Ali, Muhammad's cousin and a leader in battle, was often entrusted with command and was left in charge of the community in Medina when Muhammad led the Battle of Tabouk. Ali was also the husband of Muhammad's daughter, Fatimah, and the father of his grandchildren Hasan and Husayn. Ali's father was Abu Talib ibn Abd al-Muttalib, Muhammad's uncle, foster father and protector. As a member of Abu Talib's family, Muhammad was like an older brother and guardian to Ali (who, as a youth, was among the first to accept Islam). A charismatic defender of the faith, Ali was assumed by some to claim a leadership position after Muhammad's death. In the end, however, Abu Bakr assumed control of the Muslim community.

The Qur'an[edit]

Shia refer to three verses from sura Al-Ma'ida: 5:55,[32] 5:3[33] and 5:67.[34] They believe that the verses refer to Ali, and the last two were revealed at Ghadir Khumm.[35]


Shia believe that a number of ahadith indicate that Muhammad left specific instructions about his successor. Some of these ahadith have names, such as the pond of Khumm, Safinah, Thaqalayn, Haqq, position and warning. There are different versions of these ahadith, and the following two are the most relevant to the Shia argument for Ali.

Ghadir Khumm[edit]

In 632 AD, Muhammad made his last pilgrimage to the Kaaba in Mecca. Some early accounts say that when he returned to Medina, he and his followers stopped at a spring and landmark known as Ghadir Khumm. Muhammad delivered a speech to his assembled followers in which he reportedly said, "For whoever I am his mawla, Ali is his mawla".[citation needed] Mawla (friend) occurs a number of times in the hadith,[36] including: "... وَقَالَ لِزَيْدٍ " أَنْتَ أَخُونَا وَمَوْلاَنَا" (Muhammad said to Zaid, "You are our brother (in faith) and our freed slave [mawla]".[37]

Hadith al-Thaqalayn[edit]

In this mutawatir hadith, Muhammad said: "Verily, I am leaving with you two precious things, the Book of God and my progeny, my ahl al-bayt; for as long as you cling to these two, you will never go astray; and truly they will not be parted from each other until they join me at al-Kawthar".[38]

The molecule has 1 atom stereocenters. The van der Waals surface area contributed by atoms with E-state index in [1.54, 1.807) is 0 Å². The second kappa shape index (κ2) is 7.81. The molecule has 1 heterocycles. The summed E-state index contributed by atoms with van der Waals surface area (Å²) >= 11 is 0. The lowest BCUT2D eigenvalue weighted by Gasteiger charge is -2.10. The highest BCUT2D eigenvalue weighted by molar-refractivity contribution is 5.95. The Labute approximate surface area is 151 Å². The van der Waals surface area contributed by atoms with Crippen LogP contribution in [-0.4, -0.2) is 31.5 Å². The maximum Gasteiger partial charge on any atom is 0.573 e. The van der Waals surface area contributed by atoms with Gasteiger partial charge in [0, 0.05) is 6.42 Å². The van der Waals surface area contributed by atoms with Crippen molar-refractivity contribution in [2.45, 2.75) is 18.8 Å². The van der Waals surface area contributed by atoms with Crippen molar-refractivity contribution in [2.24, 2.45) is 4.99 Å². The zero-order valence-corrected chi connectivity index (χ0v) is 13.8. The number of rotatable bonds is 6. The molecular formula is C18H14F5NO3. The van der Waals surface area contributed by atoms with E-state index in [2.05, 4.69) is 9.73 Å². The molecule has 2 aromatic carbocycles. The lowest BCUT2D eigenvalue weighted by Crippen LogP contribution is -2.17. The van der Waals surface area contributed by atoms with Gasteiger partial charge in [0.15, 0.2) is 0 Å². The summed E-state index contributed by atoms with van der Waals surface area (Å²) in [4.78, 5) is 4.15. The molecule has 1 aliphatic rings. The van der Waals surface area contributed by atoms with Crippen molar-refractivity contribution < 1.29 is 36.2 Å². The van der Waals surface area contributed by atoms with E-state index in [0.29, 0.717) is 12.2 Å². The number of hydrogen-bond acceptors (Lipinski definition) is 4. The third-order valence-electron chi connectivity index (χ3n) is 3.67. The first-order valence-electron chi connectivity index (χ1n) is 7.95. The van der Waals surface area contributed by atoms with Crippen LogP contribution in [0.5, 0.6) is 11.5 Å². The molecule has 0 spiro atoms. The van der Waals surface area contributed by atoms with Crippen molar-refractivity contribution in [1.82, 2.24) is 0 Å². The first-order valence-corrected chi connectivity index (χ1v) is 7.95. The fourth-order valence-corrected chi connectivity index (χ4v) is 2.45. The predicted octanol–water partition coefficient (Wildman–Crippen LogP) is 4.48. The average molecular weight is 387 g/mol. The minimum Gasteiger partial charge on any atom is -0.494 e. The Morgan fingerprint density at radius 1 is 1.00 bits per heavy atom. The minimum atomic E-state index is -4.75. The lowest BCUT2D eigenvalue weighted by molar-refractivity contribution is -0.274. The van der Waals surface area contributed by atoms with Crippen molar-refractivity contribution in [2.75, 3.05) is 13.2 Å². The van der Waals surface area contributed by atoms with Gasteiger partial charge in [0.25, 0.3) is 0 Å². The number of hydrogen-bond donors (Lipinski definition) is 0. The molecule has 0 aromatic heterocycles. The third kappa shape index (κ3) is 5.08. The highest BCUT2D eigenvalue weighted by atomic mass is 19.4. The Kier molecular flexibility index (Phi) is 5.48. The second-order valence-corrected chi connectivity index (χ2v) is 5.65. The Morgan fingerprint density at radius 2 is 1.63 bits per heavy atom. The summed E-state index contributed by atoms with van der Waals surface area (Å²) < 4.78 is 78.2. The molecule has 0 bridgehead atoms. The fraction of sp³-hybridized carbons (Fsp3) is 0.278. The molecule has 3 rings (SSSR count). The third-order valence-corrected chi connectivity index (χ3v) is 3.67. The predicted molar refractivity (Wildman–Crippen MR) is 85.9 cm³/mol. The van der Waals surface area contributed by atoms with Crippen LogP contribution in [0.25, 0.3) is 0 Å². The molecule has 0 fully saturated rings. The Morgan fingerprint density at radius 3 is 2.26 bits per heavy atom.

Summoning the Family[edit]

Muhammad founded Islam when he was forty years old, and kept his mission secret for its first three years. He was ordered to begin the open declaration of his message when God told him, "Warn your nearest relations".[39] Muhammad organized a feast, known as Da‘wat dhul-‘Ashīra (Summoning the Family). He invited about forty men from the Banu Hashim, and asked Ali to make arrangements for the dinner. When Muhammad wanted to speak to the gathering about Islam, Abu Lahab ibn 'Abdul Muttalib said: "Your host has long since bewitched you". The guests left before Muhammad could present his message to them, but he invited them again the following day. After the feast, he said to them:

O Sons of ‘Abdul-Muttalib! By Allāh, I do not know of any person among the Arabs who has come to his people with better than what I have brought to you. I have brought to you the good of this world and the next, and I have been commanded by the Lord to call you unto Him. Therefore, who amongst you will support me in this matter so that he may be my brother (akhhī), my successor (wasiyyī) and my caliph (khalifatī) among you?[40]